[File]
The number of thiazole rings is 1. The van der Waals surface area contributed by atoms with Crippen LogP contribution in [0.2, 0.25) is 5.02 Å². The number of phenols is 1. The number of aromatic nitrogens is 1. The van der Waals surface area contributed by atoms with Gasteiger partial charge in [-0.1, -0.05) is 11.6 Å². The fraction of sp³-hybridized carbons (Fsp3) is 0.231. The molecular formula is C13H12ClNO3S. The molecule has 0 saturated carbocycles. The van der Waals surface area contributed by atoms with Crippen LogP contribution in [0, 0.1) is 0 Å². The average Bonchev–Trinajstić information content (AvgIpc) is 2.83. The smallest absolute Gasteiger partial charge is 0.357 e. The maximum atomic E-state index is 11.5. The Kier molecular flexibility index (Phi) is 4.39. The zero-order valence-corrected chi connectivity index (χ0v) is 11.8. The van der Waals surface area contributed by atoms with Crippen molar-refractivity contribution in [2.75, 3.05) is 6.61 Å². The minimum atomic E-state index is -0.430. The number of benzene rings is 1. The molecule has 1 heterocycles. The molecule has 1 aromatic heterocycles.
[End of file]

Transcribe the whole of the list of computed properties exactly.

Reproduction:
The number of thiazole rings is 1. The van der Waals surface area contributed by atoms with Crippen LogP contribution in [0.2, 0.25) is 5.02 Å². The number of phenols is 1. The number of aromatic nitrogens is 1. The van der Waals surface area contributed by atoms with Gasteiger partial charge in [-0.1, -0.05) is 11.6 Å². The fraction of sp³-hybridized carbons (Fsp3) is 0.231. The molecular formula is C13H12ClNO3S. The molecule has 0 saturated carbocycles. The van der Waals surface area contributed by atoms with Crippen LogP contribution in [0, 0.1) is 0 Å². The average Bonchev–Trinajstić information content (AvgIpc) is 2.83. The smallest absolute Gasteiger partial charge is 0.357 e. The maximum atomic E-state index is 11.5. The Kier molecular flexibility index (Phi) is 4.39. The zero-order valence-corrected chi connectivity index (χ0v) is 11.8. The van der Waals surface area contributed by atoms with Crippen molar-refractivity contribution in [2.75, 3.05) is 6.61 Å². The minimum atomic E-state index is -0.430. The number of benzene rings is 1. The molecule has 1 heterocycles. The molecule has 1 aromatic heterocycles.